This article is written for BEGINNERS to help them to kick start the open-source journey🚀.
Open source describes software where the source code is available for anyone to view, use, change, and then share. Making source code publicly available allows others to build on and learn from it, enabling broad collaboration from people around the world.
Not only can you contribute code to open-source, but you can also help with translations.
Everyone can benefit from Open Source. Learn on the go!
NOTE: You cannot begin your journey until you are familiar with the following topics.
• Basic Programming
• Open Source
• Git and Github
Everything begins with a need.
Don't choose a random repository that you don't even use only for the purpose of the phrase "open source contributions"
Most individuals, in my experience, make this mistake in beginning.
In this situation, you will only have one motivation: "Open Source Contribution."
This is not to say that you cannot make an open-source contribution in this manner but you can't go any farther.
So don't do it.
Choose projects with a real use case and consume them.
You will understand exactly how it works (User-wise). The more you consume, the more ideas you will have and the more improvements/features you will require in that project.
If you don't receive any suggestions, go to the issues tab. Consumption is directly proportional to contributions as a developer.
You're contribution depends upon how much you consume the project.
Imagine, You've picked a project that fulfills your needs.
You've used it enough to understand how to utilise it and how it works from the user's perspective. You had some ideas for changes or took issues from the issues tab.
Now start tracking the code.
For example, suppose you wish to change a print line (Output) in a CLI tool.
In this situation, you can quickly trace out the section of the code responsible for printing by performing a simple search in the project for the string.
You can't readily trace the code for a logical component, such as a logic or dynamic content section, because you can't locate the exact words in the output as in the code.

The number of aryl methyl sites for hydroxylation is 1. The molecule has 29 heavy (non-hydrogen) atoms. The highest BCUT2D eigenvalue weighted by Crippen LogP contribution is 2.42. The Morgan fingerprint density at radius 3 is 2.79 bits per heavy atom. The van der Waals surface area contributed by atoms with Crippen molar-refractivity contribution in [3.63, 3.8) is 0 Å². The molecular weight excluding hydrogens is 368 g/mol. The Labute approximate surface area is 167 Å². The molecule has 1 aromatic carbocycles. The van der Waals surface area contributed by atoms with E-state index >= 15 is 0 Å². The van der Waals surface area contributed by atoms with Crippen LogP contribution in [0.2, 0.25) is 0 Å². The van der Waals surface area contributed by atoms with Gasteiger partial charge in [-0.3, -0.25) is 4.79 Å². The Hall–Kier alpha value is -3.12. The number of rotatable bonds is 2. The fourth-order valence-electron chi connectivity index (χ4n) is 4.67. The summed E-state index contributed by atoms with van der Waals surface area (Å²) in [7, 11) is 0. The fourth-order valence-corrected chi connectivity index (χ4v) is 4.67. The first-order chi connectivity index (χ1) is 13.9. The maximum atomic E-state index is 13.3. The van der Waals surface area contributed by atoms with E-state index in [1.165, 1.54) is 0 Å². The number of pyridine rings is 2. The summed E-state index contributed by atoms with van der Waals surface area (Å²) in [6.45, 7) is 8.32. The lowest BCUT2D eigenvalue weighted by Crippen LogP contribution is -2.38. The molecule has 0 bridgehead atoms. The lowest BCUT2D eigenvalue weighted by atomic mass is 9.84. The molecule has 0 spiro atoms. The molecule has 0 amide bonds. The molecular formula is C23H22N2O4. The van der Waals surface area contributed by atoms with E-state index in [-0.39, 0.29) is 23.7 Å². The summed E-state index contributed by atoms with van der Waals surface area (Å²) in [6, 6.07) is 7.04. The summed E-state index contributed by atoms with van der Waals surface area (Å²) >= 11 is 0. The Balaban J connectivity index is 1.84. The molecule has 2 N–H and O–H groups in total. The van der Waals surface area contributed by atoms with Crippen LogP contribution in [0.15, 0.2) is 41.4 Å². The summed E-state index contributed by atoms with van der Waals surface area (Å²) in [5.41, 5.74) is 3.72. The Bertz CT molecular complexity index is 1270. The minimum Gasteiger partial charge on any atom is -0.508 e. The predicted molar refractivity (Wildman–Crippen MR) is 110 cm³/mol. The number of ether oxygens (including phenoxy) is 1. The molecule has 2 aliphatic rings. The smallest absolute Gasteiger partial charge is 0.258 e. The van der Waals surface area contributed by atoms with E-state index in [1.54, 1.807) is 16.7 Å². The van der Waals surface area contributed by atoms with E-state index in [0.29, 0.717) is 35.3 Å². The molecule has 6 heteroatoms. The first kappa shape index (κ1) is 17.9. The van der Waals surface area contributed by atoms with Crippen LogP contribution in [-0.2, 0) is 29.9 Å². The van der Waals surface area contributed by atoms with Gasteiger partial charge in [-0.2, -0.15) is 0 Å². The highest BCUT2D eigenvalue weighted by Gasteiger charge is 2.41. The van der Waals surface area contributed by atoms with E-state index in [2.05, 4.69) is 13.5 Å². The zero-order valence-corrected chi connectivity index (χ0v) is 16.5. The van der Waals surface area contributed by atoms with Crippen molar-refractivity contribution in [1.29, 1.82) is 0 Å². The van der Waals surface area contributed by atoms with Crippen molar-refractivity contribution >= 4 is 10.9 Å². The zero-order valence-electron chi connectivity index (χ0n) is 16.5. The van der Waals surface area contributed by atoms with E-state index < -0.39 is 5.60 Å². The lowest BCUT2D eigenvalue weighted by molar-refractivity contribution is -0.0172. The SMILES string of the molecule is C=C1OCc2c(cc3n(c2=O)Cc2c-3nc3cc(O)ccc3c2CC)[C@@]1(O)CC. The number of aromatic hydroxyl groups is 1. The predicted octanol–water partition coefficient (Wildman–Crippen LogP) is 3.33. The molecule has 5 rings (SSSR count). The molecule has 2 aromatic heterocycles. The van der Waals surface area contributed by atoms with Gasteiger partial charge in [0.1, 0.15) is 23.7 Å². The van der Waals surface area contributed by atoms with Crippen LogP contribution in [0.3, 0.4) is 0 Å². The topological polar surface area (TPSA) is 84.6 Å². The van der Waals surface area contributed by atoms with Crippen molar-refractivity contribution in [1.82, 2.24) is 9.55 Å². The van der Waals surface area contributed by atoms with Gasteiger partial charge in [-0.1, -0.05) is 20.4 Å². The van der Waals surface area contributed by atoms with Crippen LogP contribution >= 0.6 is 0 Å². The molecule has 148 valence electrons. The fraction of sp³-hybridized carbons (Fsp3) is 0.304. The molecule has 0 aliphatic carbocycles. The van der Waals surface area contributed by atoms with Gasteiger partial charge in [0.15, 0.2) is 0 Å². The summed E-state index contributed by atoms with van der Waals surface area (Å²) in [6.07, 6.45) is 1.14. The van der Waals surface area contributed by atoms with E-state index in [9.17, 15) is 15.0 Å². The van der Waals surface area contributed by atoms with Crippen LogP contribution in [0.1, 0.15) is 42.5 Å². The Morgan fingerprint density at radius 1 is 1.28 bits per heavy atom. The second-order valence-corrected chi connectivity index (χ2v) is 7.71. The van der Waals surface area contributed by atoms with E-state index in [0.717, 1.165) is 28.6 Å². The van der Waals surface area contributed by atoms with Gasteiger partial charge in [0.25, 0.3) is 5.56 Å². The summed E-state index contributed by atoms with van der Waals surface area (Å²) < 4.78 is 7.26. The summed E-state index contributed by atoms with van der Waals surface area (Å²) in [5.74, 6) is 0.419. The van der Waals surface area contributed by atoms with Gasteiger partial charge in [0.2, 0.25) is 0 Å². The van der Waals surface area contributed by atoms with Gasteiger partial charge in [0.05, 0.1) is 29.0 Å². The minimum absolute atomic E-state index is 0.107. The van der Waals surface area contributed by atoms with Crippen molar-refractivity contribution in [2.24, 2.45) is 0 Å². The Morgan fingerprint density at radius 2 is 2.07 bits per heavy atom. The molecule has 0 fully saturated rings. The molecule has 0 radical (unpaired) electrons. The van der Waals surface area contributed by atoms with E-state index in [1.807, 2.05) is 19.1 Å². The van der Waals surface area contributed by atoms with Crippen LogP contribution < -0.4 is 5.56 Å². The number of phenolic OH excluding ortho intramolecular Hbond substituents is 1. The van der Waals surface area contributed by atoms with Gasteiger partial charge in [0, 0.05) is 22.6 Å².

In this situation, you must locate the static part connected with the dynamic part. Consider the title, header, or logs section (Typically strings).
Once you've located this section in the source code, you may simply locate the dynamic or logical section.
When projects are large and contain multiple packages/modules, tracking may be time-consuming and difficult. In this situation, one piece of code points to another, as well as another package/module.
This is where you need patience.
What happens now that you've successfully traced the code?
You must read that section of code and understand how it works. To contribute here, you do not need to study and comprehend the entire project source code. You must understand the exact portion that you want to edit.
You can easily understand and read it if you are familiar with the project's tech stack/language.
You already know what you're going to do and what that piece of code is doing. Now add your contribution there.
You can quickly translate your idea into code if you are familiar with the project's tech stack/language.
Commit the changes and push it to the fork. Submit a Pull Request to the original project repository.
Wait for the maintainer. PATIENCE IS REQUIRED!
NOTE: If the project has contributing guidelines, make sure you followed them.
Without the participation of brilliant minds, Open Source would not have progressed this far.
If the project to which you are contributing has a huge userbase, it will almost certainly have a shared online platform where users and developers may connect.
Participate and engage!